Android 4 Schools is a new site from Richard Byrne, author of Free Technology for Teachers. In this site, Richard and his guest authors will be sharing resources and reviews of apps (mostly free) that can be used in K-12 schools, along with ways that those apps can be used in the educational setting by teachers, students, and administrators.
The site is off to a great start with quite a few apps reviewed already. The site will also have information about Android tablets for K-12, books about Android, and tutorials.
If you use Android as an educator, administrator, or student, or your school is looking at using them, you should check out this site.
Tuesday, December 27, 2011
Being able to quickly annotate screenshots and images is an essential part of my work.
So it’s exciting to see Skitch, the service that allows you to quickly annotate, edit and share screenshots and images, release their Skitch for iPad app today.
This is an invaluable app, for those like me, looking for fast ways to annotate images on their iPad.
Key features are:
- Similar to the Mac version, Skitch for iPad includes an arrow tool, text tool, drawing tool, shapes tool, crop tool and a cursor tool.
- Ability to import an image, take a photo, create your own drawing, browser a web page and take a screenshot and annotate a map using the inbuilt Google Maps interface.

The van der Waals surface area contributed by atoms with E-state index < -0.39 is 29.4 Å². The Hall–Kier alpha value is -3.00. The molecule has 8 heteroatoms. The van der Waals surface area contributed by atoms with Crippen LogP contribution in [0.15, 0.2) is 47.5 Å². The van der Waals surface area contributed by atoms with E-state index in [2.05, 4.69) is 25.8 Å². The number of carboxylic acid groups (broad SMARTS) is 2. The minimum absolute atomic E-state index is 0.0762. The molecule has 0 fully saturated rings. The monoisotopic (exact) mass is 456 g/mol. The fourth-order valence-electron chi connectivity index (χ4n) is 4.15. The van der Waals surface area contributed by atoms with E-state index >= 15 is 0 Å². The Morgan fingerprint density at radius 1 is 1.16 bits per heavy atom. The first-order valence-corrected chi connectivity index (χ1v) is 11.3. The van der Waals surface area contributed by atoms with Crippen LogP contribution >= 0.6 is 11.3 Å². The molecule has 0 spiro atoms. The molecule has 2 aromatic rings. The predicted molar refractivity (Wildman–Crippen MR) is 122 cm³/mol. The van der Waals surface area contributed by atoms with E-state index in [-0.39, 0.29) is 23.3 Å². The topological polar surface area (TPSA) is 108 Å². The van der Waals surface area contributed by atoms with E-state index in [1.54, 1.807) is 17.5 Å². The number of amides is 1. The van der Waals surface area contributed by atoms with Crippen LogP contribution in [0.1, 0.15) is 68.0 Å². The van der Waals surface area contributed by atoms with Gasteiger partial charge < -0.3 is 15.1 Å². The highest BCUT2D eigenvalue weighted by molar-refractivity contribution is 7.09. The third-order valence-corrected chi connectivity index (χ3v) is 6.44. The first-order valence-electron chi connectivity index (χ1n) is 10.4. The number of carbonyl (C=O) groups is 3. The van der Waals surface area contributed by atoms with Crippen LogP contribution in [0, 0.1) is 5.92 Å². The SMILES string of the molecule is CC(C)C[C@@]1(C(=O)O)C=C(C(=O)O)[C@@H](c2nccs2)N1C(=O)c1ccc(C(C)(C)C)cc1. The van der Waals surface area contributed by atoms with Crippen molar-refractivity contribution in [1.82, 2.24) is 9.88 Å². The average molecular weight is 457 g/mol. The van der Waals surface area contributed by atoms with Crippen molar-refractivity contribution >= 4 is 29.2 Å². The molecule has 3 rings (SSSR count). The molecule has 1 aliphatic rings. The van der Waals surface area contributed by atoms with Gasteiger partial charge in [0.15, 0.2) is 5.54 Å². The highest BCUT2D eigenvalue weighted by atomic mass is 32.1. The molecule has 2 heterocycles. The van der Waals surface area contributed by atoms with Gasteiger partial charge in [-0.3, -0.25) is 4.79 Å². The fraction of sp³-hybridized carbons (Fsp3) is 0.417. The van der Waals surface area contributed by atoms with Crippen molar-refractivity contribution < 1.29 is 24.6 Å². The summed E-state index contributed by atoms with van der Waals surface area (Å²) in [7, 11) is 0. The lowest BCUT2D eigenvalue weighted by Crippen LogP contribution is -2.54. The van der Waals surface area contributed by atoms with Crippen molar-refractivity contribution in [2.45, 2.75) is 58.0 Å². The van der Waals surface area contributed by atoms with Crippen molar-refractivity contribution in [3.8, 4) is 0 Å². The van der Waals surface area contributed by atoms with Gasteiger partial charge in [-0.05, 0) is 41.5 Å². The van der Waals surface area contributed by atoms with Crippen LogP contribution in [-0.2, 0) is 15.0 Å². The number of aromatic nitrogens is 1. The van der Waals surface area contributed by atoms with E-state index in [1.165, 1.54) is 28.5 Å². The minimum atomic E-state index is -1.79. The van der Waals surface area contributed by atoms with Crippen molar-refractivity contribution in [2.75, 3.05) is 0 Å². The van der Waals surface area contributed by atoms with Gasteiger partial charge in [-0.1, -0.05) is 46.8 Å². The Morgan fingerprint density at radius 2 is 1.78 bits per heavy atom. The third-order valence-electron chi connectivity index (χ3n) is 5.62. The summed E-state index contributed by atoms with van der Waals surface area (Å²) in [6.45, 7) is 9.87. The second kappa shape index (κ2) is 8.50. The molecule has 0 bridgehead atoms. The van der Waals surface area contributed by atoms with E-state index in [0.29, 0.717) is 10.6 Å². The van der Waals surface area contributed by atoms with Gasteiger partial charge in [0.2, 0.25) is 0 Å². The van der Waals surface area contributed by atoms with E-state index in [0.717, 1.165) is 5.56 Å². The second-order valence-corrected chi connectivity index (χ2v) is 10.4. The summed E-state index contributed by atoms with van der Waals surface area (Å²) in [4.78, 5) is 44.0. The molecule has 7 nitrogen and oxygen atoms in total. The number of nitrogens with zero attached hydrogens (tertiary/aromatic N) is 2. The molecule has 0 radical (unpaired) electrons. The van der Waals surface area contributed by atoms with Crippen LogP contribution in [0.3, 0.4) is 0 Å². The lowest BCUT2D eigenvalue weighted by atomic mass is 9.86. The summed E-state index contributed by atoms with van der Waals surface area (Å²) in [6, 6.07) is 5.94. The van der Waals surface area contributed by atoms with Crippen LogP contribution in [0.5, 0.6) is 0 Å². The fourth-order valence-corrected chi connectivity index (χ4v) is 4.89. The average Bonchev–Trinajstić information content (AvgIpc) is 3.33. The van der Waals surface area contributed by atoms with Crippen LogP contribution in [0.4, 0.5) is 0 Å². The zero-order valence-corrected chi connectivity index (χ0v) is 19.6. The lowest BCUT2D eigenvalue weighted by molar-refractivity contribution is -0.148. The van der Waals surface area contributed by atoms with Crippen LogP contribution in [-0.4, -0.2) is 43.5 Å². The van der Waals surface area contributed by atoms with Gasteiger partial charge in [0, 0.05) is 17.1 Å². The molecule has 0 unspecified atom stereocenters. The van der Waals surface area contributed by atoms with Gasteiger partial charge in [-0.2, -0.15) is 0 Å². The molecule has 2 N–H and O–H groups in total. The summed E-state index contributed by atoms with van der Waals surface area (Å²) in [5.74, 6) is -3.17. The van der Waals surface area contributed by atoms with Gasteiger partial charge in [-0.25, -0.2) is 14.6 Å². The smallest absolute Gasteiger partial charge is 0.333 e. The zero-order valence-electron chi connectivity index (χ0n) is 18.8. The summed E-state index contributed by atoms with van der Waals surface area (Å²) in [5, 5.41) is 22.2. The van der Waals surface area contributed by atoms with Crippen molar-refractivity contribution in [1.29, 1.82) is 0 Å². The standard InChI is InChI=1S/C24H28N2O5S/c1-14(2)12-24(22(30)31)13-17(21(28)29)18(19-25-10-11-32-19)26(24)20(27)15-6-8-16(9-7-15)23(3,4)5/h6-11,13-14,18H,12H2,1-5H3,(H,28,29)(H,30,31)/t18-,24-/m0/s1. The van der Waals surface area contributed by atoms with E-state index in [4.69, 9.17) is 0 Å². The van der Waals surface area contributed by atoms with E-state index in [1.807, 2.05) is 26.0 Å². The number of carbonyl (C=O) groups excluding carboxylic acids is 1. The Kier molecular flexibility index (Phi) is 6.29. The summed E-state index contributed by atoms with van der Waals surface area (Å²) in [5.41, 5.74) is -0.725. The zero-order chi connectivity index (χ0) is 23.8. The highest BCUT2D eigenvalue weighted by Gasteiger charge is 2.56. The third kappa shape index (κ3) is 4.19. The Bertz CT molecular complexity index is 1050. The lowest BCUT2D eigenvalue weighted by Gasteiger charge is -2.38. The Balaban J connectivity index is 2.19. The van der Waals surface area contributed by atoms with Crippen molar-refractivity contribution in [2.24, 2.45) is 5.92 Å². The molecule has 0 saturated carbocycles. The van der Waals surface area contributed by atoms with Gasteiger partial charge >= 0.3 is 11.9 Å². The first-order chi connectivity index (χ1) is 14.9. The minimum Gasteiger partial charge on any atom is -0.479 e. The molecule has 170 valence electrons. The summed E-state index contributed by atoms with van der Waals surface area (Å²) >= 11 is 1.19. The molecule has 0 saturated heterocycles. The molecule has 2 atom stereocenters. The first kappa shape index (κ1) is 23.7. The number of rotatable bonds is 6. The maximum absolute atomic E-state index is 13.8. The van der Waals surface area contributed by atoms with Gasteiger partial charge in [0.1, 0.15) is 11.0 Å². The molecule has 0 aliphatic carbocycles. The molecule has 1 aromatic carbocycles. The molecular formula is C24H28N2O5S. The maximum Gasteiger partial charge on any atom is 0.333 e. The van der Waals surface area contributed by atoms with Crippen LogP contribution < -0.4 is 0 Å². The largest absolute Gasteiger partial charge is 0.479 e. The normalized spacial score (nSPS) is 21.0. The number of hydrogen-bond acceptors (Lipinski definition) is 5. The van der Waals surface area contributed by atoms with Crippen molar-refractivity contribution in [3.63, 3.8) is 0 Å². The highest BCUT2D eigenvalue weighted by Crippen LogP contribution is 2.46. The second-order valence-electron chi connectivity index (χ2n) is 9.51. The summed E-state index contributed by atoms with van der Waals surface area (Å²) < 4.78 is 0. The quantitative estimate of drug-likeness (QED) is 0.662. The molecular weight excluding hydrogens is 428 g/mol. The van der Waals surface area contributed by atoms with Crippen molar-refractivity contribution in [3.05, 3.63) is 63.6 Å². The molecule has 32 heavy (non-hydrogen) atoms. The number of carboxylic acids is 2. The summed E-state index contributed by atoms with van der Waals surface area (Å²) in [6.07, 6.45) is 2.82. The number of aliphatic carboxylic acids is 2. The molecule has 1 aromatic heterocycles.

- Extensive share options including share by mail, Twitter, save to camera role and full integration with Evernote.
- It’s free to download. Read more about Skitch for iPad here.
Skitch has been available for Android users since August and if you’re an Android user you can read more here.
Monday, December 26, 2011
We can imagine that a fair share of iPads got unwrapped this morning, and the first thing you’re going to want to do is switch it on and get a few awesome apps on there. Last year, we gave you a long list of apps that will help you get started with all of the popular essentials.
This year, we’ve decided to do the same thing, adding a ton of great apps to the list that you’ll want to get on to your iPad straight away. The list includes apps to handle your photos and videos, music apps, productivity apps, a few essentials to meet all of your social media needs, and of course a few games to keep you entertained......
Monday, December 19, 2011
It’s telling that Apple chose an app that debuted more than 14 months ago, Instagram, as its “iPhone App of the Year” for 2011. This should not imply that there was a shortage of quality and groundbreaking apps released this year. Far from it.